In an interview with Stereogum this month, Sky Ferreira was candid about her long-awaited debut LP, Night Time, My Time: “I literally wrote this album once everyone left me the fuck alone and stopped trying to to tell me what to do. I went in the studio, wrote and recorded all of the songs with Justin [Raisen] and Ariel [Rechtshaid], and literally cut like seven or eight songs in two weeks. We mixed it and mastered it and never looked back.” For Sky stans, the fact that the final version of Night Time, My Time was born of such a short burst of creative energy will likely feel bittersweet. Heavy must be the head that carries the recent New York Post-anointed crown of “The Most Wicked Woman In Pop”, because ever since a 16-year-old year Sky stared us down in Uffie’s ‘Pop The Glock’ video, we’ve been confronted with an array of styles and label woes from her.
There was her short-lived electro-pop stint at Parlophone, the tongue-in-cheek brashness of the As If! EP in the Capitol early days, and then a more relaxed and developed sound with the triple threat of Dev Hynes, Jon Brion and Ariel Rechtshaid on 2012’s Ghost EP. The sublime ‘Everything is Embarrassing’ and ‘Sad Dream’ figured her as a genuinely intriguing pop artist in her cagey demeanour and indie sensibilities, but for their flashes of brilliance both EPs were the result of shelved albums: a career defined by compromise. Considering Ferreira’s creative genesis from doe-eyed teen to Hedi Slimane muse, it’s been difficult to predict what a Sky Ferreira album would sound like on the strength of either.
Mercifully though, Night Time, My Time sounds like nothing she’s released before. Those who came to know her through the Ghost EP will be disappointed if they expect re-hashes of ‘Everything’s Embarrassing’: gone are Dev Hynes’ tinkering signatures, in their place a grunge-worship pop that pushes her soft and raspy vocals towards a more powerful live experience, which the album was patently written in mind for. Considering that Ferreira is a twenty-one-year-old major label pop artist exploring indie rock on a highly-anticipated debut, songs born of manifold frustration and uncertainty, Night Time, My Time is a defiant and assured listen. Its attitude draws from the aesthetic cornerstones of prized female pop culture avants – the glacial edge of Debbie Harry, the monolithic influence of glory-era Madonna and the bubblegum-and-kohl of The Runaways – and then pulls them through the pained, modern experience of a woman whose teenage life has been meticulously documented for all to gawk at.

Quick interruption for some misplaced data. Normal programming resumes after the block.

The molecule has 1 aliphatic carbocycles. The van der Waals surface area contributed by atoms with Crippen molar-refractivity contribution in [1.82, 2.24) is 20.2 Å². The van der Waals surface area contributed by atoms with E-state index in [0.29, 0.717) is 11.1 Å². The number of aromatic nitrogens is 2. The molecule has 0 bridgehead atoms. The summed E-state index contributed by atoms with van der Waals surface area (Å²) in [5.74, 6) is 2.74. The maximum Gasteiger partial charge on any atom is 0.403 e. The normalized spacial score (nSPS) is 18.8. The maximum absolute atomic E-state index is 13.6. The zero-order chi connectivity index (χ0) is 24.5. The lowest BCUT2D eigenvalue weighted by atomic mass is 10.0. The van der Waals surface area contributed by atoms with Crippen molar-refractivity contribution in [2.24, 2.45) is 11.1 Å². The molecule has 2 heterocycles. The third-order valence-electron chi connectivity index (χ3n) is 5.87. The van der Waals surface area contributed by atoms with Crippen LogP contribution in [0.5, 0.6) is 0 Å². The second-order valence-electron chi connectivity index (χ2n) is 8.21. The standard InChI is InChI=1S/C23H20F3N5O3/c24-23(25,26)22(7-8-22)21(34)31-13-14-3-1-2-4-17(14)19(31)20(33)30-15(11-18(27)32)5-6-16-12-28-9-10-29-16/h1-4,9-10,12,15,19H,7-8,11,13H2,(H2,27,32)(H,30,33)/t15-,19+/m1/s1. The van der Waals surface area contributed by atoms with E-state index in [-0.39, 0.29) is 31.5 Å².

Sonically, Night Time, My Time effortlessly blends 80s motifs of tenderised vocal hooks, coin-slot video game samples and chiming synth melodies (‘I Blame Myself’, ’24 Hours’ and ‘Love In Stereo’) into hazy renditions of indie rock (‘Omanko’, ‘Kristine’ and ‘Night Time, My Time’) that see Sky’s litheness put across in a more natural and confident stance, teetering somewhere between Cyndi Lauper’s ‘I Drove All Night’ and Dum Dum Girls’ ‘I Will Be’. Although there’s admittedly not a great deal about either sound that can now be considered boundary-pushing, having been routinely re-visited by many before her, Sky has got serious heart and teeth, and vocally this new sound of hers portrays her voice at its most endearing. That low timbre on ‘Ain’t Your Right’ is fragile but pushes on, and the sly Cat Power-referencing ‘Heavy Metal Heart’ stretch it almost to breaking point, yet maintaining real passion through filtered layers of feedback and echo. When she does strike gold with this more driving sound, it’s really lush: ‘I Will’ is a wry homage to Debbie Harry that still feels entirely her own in all its languid sensuality, with a compressed synth melody keeping the fuzziness of the guitars from becoming stagnant.
The real highlight however is how Sky works through the aeons-old dilemma of writing great pop music: telling personal tales of familiar issues of love, heartbreak and identity in refreshed and engaging ways. This comes across best in the lyrics of ‘I Blame Myself’, where Sky sucks it up and admits that all the press fascination over the past five years hasn’t exactly been unwarranted: “Is it because you know my name?, Or is it because you saw my face on the cover?/Either way it’s all the same, It’s like talking to a friend who’s trying to be your lover/I just want you to realise I blame myself, for my reputation.” Such is the public criticism of Sky’s lifestyle that she probably can’t help but reflect on the immediate past with pained self-scrutiny, but it’s a testament to the maturity of her new material that she recognises that although nearly everyone lives a dozen lives before their 21st birthday, hers have perhaps been more dramatic than most. With Night Time, My Time, Ferreira shows that when the pressure gets to boiling point, finally letting off steam can feel damn good.